Like today’s entrepreneurs, innovators of the past faced a number of obstacles, including landing their first job, finding people to believe in their inventions, and obtaining sufficient financial capital to develop their ideas and bring them to market. Here is how several of the world’s most famous innovators got their start.
Grace Murray Hopper, 1906–1992
Known for: Inventing the computer compiler and leading the development of the programming language COBOL (common business-oriented language).
Why it matters: Hopper is considered one of the founders of the information age. Her compiler, a collection of coded instructions that could be reused, saved programmers from having to write each program anew. It significantly advanced the art of programming. By the late 1970s, COBOL was the most extensively used computer language in the world.
Where she started: Hopper was a mathematics professor at Vassar College, in Poughkeepsie, N.Y., when she joined the U.S. Navy Waves (women accepted for voluntary service) program in December 1943. She was commissioned a lieutenant the following year. She was named an IEEE Fellow in 1962 “for contributions in the field of automatic programming.”
Breakthrough: As a Navy lieutenant, she was assigned in 1944 to program the Mark I Automatic Sequence Controlled Calculator at Harvard under Howard Aiken, a computing pioneer. The Mark 1, one of the first programmable computers, is an IEEE Milestone.
Werner von Siemens, 1816–1892
Known for: Advances in large-scale telegraphy and electric cable cars, as well as founding the Siemens Co., now a multinational manufacturing and electronics firm headquartered in Munich.
Why it matters: His innovations for the telegraph, especially advances in insulation, improved performance, and transformed wireless communications.
Where he started: Because Siemens’ parents were unable to afford the tuition to send him to university to study engineering, he enlisted in the Prussian army and later studied at the Prussian Military Academy’s School of Artillery and Engineering.
Breakthrough: He was appointed in 1844 as superintendent of Prussia’s artillery works. In 1847, he and aspiring engineer Johann Georg Halske started the Siemens and Halske Telegraph Construction Co. A year later, the army chose the company to build a 600-kilometer underground telegraph line between Berlin and Frankfurt. Shortly after its installation, Siemens’s telegraph would prove decisive in the German revolutions of 1848 by facilitating rapid communication between the Prussian monarch in Berlin and the General Assembly in Frankfurt.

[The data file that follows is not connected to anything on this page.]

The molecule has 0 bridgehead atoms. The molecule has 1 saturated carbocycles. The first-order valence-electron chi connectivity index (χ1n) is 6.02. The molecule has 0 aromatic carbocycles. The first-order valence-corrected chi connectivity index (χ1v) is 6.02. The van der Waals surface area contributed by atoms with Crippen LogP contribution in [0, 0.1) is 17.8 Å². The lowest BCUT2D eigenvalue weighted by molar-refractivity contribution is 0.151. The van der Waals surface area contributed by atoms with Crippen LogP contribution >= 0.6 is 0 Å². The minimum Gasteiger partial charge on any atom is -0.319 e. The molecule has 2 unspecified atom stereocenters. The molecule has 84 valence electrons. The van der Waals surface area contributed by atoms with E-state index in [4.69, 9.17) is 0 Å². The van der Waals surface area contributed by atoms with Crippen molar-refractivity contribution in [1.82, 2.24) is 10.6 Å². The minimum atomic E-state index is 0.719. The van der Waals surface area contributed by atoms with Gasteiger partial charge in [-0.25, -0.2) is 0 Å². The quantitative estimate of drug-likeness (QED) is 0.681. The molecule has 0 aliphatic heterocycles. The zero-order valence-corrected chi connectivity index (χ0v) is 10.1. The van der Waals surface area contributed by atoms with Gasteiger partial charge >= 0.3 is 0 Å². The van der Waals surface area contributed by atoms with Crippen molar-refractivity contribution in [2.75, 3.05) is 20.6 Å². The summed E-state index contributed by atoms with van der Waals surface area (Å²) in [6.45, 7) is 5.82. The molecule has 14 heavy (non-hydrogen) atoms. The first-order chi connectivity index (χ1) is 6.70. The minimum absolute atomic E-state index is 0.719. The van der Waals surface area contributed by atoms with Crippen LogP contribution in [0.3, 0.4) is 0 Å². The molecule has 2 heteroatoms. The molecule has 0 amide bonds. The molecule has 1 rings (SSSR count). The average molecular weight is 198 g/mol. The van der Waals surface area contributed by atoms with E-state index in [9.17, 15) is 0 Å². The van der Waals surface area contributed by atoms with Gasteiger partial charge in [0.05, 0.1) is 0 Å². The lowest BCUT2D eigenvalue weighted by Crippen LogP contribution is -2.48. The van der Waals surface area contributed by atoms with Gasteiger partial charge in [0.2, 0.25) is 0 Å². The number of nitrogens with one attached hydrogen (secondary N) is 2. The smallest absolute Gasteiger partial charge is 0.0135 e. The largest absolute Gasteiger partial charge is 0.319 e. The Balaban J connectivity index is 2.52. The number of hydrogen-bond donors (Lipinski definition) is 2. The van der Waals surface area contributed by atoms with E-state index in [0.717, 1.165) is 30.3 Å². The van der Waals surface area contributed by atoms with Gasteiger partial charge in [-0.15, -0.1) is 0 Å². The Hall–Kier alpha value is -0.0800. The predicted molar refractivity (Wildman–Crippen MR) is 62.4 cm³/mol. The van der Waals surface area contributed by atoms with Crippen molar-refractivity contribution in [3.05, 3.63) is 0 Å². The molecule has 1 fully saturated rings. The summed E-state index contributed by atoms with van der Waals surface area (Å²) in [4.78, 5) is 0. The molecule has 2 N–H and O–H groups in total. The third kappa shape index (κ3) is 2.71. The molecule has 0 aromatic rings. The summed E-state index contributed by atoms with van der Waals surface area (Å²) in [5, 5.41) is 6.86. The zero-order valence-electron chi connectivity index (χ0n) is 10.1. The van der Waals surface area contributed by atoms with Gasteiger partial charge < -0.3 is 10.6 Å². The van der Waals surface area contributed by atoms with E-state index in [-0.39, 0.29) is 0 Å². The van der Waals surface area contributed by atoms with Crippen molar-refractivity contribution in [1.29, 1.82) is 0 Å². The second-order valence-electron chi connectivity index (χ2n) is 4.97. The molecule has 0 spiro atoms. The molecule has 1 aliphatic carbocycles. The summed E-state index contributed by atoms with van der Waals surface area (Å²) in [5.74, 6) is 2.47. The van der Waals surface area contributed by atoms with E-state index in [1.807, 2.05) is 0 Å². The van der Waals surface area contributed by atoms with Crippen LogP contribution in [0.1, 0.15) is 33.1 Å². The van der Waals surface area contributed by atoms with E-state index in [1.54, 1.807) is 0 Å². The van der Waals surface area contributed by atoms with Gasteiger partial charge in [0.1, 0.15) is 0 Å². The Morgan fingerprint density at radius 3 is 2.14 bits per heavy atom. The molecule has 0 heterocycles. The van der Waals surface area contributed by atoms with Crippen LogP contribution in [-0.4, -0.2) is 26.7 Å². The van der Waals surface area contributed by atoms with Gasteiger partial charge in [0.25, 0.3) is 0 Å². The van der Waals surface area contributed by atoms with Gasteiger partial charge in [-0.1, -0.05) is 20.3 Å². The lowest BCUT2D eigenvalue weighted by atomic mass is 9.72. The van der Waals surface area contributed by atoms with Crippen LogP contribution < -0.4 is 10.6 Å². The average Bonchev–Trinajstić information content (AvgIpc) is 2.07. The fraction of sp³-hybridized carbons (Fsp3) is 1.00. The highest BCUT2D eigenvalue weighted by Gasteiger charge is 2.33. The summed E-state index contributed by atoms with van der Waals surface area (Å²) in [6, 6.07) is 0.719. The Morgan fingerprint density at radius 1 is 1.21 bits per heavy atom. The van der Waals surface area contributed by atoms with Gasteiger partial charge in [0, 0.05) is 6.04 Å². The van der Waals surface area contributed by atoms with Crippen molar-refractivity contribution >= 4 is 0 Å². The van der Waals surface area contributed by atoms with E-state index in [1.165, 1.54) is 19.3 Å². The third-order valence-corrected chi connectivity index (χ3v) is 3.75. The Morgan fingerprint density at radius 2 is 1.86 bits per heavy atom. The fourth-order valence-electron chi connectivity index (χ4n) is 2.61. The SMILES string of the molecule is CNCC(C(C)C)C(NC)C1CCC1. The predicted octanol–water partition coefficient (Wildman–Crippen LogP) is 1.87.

Nikola Tesla, 1856–1943
Known for: Contributions to the AC electric supply system and inventing the three-phase AC motor, as well as increasing our understanding of rotating magnetic fields’ behavior.
Why it matters: AC electrification proved economical and paved the way for today’s reliable electric systems.
Where he started: After dropping out of Graz University, in Austria, in 1877, and Prague’s Karl-Ferdinand University, in 1881, Tesla moved to Budapest.
Breakthrough: He was hired in 1882 by Ferenc Puskás, a Hungarian nobleman who worked for Thomas Edison, to help install Budapest’s telephone exchange, a telecommunication system conceived by Puskás. Tesla’s uncle, who served in the military with Puskás, introduced them. Tesla was soon hired by Edison’s subsidiary in France, where his work caught the eye of Charles W. Batchelor (an associate of Edison and head of the French Edison subsidiaries), who invited Tesla to the United States. He moved to New York City in 1884 and worked directly with Edison. Tesla was part of the division that was working on arc lighting, which Edison decided was not the technological path that showed the most promise. In 1886 he left Edison’s company and founded Tesla Electric Light and Manufacturing, to develop AC motors.
Hidetsugu Yagi, 1886–1976
Known for: Inventing the directional antenna [pictured above], which was named an IEEE Milestone in 1995.
Why it matters: Directional radio and TV antennas are crucial to shortwave and very-short-wave communications. Yagi antennas have been installed atop tens of millions of homes throughout the world to improve TV reception.
Where he started: Yagi was a professor of engineering sciences at Tohoku University, in Sendai, Japan.
Breakthrough: He wrote several seminal papers, including “Generation of Short Wavelength Waves” and “Measuring Specific Wavelengths With Short Wavelengths.” His 1928 paper “Beam Transmission of Ultra Short Waves” on an ultra-high-frequency beam communication system published in Proceedings of the IRE (Institute of Radio Engineers, one of IEEE’s predecessors) is considered fundamental to understanding shortwave transmission.
Robert Colburn is a research coordinator at the IEEE History Center, in Hoboken, N.J.